Drill team is, like you mentioned in the article, a sisterhood. Sisters do not comment on each other's weight unless it's a positive note. Weight is irrelevant as long as they can perform their dances. I feel sorry for the girls who don't have an "attractive physical shape" in KISD. Their dancing ability was overlooked when the judges were focusing on their physical appearance.
I think all the accusations about the tryouts are the result of an angry mother who is obviously overly obsessed with her daughter's life. Every girl there was given a fair chance, and of course the past Stars were gonna make it. They deserved to, after all the time and money they had already put into it.
I saw girls there who made it who weren't exactly skinny and who weren't exactly gorgeous. This proves that choices were made on talent alone. Y'all have a lot of nerve judging something you didn't even experience. So what if her daughter didn't make it? She's not the only one, and I can guarantee you that your article would never have been written if the daughter had made the squad. Next time consider the truth.
From Mr. Tyer's article, it would seem that "the Lord" had very little indeed to do with the drill team tryouts at Cinco Ranch. Even the lessons of Columbine quickly get lost, or conveniently covered up. As always, lots of kids will hurt themselves and be hurt (and a few will die) for the "glory and recognition" of a school or related institution that doesn't care about the "losers," except to make damn sure they know that "God" is on the side of authority.
Hey, does Katie Betzler get to go to the library during PE class time to do her reports? That would seem fair. Bet the word "fair" could pinch a few toes in Katy.
I am an attorney and a 1987 graduate from Katy Independent School District. My drill team service, in part, did lead to a subsequent 12-year battle with anorexia and bulimia. I know the weekly weigh-ins contributed heavily to my constant awareness of -- and obsession with -- the state of my body. The eating disorders, along with low self-esteem, obsessive-compulsiveness and parental divorce, eventually led to a diagnosis of depression. I began psychiatric treatment in 1997.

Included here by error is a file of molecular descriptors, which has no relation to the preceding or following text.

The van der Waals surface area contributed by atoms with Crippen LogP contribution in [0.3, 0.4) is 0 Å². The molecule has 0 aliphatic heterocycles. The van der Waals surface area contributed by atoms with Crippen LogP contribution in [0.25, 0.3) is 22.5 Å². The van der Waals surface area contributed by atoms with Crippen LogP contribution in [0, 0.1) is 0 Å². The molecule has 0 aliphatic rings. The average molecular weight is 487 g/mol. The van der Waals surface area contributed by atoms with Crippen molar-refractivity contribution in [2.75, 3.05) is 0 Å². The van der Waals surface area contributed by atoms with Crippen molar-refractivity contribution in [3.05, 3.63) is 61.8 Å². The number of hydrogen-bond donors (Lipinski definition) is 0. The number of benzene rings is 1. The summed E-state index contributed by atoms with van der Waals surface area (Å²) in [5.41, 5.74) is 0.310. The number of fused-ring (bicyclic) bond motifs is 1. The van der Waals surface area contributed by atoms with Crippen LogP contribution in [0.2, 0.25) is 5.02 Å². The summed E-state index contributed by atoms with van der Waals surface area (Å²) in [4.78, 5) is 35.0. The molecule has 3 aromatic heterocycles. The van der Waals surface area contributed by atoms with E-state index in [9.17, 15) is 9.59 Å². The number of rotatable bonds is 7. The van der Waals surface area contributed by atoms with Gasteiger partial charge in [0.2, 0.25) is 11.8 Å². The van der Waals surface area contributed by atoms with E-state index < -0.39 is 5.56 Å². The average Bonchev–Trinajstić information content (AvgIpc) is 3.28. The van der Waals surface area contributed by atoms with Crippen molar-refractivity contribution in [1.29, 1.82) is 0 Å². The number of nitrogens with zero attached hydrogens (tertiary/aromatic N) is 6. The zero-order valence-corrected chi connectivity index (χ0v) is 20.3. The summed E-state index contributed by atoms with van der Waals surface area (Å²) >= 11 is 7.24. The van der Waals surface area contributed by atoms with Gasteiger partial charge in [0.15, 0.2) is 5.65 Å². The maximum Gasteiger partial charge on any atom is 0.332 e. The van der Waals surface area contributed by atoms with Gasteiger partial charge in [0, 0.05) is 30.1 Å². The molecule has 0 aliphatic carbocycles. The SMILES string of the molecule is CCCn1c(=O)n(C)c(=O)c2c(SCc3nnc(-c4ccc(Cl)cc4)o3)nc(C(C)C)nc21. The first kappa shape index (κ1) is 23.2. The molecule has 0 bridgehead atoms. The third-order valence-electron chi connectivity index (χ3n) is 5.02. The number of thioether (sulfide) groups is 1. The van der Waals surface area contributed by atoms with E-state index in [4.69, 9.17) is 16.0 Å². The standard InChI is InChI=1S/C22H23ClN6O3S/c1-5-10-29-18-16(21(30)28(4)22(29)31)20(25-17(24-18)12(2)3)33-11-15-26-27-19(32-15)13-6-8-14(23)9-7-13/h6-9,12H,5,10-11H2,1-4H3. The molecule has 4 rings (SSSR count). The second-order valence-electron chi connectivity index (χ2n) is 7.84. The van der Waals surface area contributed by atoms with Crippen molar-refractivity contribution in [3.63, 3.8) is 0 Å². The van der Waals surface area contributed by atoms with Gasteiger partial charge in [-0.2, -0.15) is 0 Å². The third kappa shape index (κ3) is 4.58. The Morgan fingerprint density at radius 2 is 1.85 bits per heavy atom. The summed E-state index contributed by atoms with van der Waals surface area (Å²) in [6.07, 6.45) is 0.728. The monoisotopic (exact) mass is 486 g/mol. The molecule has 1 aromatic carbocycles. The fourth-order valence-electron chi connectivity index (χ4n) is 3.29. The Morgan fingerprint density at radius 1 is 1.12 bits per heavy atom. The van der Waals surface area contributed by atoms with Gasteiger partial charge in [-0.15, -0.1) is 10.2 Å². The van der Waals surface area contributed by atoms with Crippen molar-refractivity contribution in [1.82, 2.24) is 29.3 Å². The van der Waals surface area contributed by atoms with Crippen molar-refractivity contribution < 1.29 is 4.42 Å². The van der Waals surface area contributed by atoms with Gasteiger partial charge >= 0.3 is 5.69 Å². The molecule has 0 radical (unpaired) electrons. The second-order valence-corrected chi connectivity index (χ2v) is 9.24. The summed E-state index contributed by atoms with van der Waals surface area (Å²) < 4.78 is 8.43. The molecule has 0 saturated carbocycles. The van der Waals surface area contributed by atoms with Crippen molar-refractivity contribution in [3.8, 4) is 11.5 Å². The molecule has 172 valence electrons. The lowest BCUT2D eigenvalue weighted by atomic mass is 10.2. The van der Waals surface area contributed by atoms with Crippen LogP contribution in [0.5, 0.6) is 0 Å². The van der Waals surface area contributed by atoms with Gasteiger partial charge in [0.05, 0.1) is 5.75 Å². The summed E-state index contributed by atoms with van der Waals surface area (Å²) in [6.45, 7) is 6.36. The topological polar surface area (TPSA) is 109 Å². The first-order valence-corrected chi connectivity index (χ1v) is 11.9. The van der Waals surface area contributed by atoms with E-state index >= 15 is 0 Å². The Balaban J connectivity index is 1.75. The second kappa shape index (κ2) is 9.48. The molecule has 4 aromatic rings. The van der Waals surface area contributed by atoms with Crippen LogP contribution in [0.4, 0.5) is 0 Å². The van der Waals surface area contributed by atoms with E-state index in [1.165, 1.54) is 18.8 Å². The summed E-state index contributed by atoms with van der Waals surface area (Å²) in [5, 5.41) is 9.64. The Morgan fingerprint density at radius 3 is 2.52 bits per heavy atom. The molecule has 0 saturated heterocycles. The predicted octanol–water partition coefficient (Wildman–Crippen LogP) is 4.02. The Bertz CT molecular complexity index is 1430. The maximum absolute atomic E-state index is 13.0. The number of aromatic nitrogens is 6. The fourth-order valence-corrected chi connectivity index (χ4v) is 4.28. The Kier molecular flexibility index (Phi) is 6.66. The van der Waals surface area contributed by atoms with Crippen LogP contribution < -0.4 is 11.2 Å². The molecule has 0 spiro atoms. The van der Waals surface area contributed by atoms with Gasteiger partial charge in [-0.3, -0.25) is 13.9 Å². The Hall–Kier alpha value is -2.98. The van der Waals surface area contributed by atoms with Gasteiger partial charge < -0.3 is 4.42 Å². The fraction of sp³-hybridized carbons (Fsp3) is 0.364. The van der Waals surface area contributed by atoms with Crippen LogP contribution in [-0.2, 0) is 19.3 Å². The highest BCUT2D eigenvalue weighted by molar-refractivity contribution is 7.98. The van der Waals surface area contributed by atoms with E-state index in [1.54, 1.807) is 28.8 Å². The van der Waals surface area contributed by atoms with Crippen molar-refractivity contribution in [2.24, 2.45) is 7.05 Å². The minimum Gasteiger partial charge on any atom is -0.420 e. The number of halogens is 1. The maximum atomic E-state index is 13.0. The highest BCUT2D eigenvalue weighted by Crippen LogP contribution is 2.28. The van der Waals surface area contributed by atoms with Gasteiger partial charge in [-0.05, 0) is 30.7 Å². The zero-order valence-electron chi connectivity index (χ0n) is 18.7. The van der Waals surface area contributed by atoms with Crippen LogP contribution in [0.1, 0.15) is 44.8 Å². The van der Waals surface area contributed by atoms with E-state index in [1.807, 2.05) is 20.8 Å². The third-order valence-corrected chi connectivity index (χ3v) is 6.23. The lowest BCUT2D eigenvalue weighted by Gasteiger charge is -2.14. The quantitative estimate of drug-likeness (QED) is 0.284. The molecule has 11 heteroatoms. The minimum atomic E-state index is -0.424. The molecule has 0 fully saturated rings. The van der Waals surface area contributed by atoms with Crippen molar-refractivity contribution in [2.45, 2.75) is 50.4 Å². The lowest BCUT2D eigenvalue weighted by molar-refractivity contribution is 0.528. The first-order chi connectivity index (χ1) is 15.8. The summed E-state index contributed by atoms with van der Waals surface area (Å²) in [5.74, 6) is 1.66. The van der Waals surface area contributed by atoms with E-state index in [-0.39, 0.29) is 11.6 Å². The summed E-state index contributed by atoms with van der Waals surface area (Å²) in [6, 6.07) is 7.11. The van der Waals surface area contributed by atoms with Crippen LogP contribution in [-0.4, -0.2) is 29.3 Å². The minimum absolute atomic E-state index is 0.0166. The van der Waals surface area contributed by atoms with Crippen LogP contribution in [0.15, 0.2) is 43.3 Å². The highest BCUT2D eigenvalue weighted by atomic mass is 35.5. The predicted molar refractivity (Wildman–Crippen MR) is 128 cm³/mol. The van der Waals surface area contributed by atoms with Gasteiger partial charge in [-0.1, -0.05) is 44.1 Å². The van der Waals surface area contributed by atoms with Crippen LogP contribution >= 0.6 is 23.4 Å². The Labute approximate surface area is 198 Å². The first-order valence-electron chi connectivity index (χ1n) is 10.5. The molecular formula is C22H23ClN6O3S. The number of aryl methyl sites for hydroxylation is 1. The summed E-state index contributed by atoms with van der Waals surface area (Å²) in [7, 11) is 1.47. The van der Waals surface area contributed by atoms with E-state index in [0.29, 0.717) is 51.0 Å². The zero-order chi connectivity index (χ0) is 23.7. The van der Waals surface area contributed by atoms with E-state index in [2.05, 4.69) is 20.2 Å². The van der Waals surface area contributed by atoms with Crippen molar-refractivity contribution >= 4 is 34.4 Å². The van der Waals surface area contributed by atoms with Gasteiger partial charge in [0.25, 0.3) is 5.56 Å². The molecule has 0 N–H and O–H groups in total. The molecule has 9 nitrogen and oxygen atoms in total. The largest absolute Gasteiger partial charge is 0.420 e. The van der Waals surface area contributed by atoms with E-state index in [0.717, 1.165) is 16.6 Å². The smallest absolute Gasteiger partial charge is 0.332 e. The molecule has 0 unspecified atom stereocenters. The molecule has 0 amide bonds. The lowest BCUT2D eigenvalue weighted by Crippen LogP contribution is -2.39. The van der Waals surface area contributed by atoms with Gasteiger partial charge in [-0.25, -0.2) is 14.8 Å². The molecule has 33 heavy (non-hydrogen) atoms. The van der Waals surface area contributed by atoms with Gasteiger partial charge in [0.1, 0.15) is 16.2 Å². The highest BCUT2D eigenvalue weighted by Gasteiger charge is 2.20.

Today I have a loving husband who has been very supportive. We have a beautiful daughter (whom we almost lost during pregnancy, because of my anorexia and bulimia). I'm not completely healed, but I'm well on my way.
I barely made the cut with my drill team, and to tell you the truth I wish I hadn't. Although I would not trade where I am in life now, I would love to have a different past to reflect on.
Name withheld by request
I read with much interest your feature on the upcoming light rail ["Train in Vain," by Richard Connelly, February 24] and have the ever-present question: Don't most world-class cities have some sort of zoning and sign restrictions? When will a light-rail line bring visitors past the neon cockroach on the Southwest Freeway?
Thanks a lot for the real reporting.
I'm glad Houston is getting rail. And I hope we get more rail, in locations that actually offer a workable alternative to a large number of drivers.
In the meantime, what are you going to ride if our dirty air brings about driving restrictions? Buses, that's what. I commute by bus 32 miles to my job, all within Houston city limits, against traffic. In the early morning, it takes two hours (that's an average of 16 mph); in the evening, it takes two and a half hours. That's more than double my commute time when I drive the same distance in peak rush hour.